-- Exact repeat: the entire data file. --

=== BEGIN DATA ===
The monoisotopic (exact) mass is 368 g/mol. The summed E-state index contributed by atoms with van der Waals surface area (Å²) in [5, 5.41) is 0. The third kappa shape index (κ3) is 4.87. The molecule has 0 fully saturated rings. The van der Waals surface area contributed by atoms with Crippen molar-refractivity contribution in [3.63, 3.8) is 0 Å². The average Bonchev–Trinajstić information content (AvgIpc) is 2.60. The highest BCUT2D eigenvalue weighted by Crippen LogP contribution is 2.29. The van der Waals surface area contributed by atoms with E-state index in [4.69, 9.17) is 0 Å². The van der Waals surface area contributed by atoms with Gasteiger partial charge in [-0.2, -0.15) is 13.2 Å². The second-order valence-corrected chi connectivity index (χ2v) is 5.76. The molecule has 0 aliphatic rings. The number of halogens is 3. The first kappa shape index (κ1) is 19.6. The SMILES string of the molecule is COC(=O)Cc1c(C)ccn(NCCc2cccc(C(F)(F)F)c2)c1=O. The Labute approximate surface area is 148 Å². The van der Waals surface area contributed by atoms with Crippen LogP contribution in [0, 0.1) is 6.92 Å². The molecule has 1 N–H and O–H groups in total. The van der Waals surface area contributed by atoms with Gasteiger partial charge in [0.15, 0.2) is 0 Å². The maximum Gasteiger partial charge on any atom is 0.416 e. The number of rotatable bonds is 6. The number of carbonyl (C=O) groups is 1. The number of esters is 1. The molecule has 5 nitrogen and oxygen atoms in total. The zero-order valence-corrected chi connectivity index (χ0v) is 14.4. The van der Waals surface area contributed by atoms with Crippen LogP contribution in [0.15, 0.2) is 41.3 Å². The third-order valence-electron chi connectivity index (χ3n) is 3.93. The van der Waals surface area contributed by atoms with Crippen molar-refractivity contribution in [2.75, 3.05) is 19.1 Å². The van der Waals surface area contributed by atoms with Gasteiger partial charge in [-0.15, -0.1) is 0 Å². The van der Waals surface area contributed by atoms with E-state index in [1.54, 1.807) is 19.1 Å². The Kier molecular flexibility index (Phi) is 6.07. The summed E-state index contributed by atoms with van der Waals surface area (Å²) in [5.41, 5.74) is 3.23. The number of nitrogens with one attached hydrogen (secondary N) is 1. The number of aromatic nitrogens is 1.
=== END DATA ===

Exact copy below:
The monoisotopic (exact) mass is 368 g/mol. The summed E-state index contributed by atoms with van der Waals surface area (Å²) in [5, 5.41) is 0. The third kappa shape index (κ3) is 4.87. The molecule has 0 fully saturated rings. The van der Waals surface area contributed by atoms with Crippen molar-refractivity contribution in [3.63, 3.8) is 0 Å². The average Bonchev–Trinajstić information content (AvgIpc) is 2.60. The highest BCUT2D eigenvalue weighted by Crippen LogP contribution is 2.29. The van der Waals surface area contributed by atoms with E-state index in [4.69, 9.17) is 0 Å². The van der Waals surface area contributed by atoms with Gasteiger partial charge in [-0.2, -0.15) is 13.2 Å². The second-order valence-corrected chi connectivity index (χ2v) is 5.76. The molecule has 0 aliphatic rings. The number of halogens is 3. The first kappa shape index (κ1) is 19.6. The SMILES string of the molecule is COC(=O)Cc1c(C)ccn(NCCc2cccc(C(F)(F)F)c2)c1=O. The Labute approximate surface area is 148 Å². The van der Waals surface area contributed by atoms with Crippen LogP contribution in [0, 0.1) is 6.92 Å². The molecule has 1 N–H and O–H groups in total. The van der Waals surface area contributed by atoms with Gasteiger partial charge in [0.15, 0.2) is 0 Å². The maximum Gasteiger partial charge on any atom is 0.416 e. The number of rotatable bonds is 6. The number of carbonyl (C=O) groups is 1. The number of esters is 1. The molecule has 5 nitrogen and oxygen atoms in total. The zero-order valence-corrected chi connectivity index (χ0v) is 14.4. The van der Waals surface area contributed by atoms with Crippen LogP contribution in [0.15, 0.2) is 41.3 Å². The third-order valence-electron chi connectivity index (χ3n) is 3.93. The van der Waals surface area contributed by atoms with Crippen molar-refractivity contribution in [2.75, 3.05) is 19.1 Å². The van der Waals surface area contributed by atoms with Gasteiger partial charge in [-0.15, -0.1) is 0 Å². The van der Waals surface area contributed by atoms with E-state index in [1.54, 1.807) is 19.1 Å². The Kier molecular flexibility index (Phi) is 6.07. The summed E-state index contributed by atoms with van der Waals surface area (Å²) in [5.41, 5.74) is 3.23. The number of nitrogens with one attached hydrogen (secondary N) is 1. The number of aromatic nitrogens is 1.